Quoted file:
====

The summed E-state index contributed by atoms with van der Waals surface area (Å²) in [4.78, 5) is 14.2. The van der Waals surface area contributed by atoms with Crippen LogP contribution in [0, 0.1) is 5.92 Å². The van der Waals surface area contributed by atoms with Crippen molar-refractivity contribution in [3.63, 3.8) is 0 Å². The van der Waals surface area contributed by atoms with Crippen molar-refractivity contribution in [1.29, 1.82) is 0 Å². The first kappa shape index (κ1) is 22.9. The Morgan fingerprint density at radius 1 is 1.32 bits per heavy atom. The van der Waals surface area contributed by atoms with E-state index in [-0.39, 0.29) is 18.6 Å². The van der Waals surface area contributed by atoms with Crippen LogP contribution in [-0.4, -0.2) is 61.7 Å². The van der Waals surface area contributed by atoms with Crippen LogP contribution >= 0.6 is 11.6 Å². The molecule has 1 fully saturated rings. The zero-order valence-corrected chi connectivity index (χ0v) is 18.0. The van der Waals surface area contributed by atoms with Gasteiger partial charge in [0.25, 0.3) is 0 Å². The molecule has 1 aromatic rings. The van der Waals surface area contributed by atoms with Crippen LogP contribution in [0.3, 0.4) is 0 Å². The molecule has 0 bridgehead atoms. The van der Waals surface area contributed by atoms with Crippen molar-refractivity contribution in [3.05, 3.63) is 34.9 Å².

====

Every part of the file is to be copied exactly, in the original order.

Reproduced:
The summed E-state index contributed by atoms with van der Waals surface area (Å²) in [4.78, 5) is 14.2. The van der Waals surface area contributed by atoms with Crippen LogP contribution in [0, 0.1) is 5.92 Å². The van der Waals surface area contributed by atoms with Crippen molar-refractivity contribution in [3.63, 3.8) is 0 Å². The van der Waals surface area contributed by atoms with Crippen molar-refractivity contribution in [1.29, 1.82) is 0 Å². The first kappa shape index (κ1) is 22.9. The Morgan fingerprint density at radius 1 is 1.32 bits per heavy atom. The van der Waals surface area contributed by atoms with E-state index in [-0.39, 0.29) is 18.6 Å². The van der Waals surface area contributed by atoms with Crippen LogP contribution in [-0.4, -0.2) is 61.7 Å². The van der Waals surface area contributed by atoms with Crippen LogP contribution >= 0.6 is 11.6 Å². The molecule has 1 fully saturated rings. The zero-order valence-corrected chi connectivity index (χ0v) is 18.0. The van der Waals surface area contributed by atoms with Gasteiger partial charge in [0.25, 0.3) is 0 Å². The molecule has 1 aromatic rings. The van der Waals surface area contributed by atoms with Crippen LogP contribution in [0.3, 0.4) is 0 Å². The molecule has 0 bridgehead atoms. The van der Waals surface area contributed by atoms with Crippen molar-refractivity contribution in [3.05, 3.63) is 34.9 Å².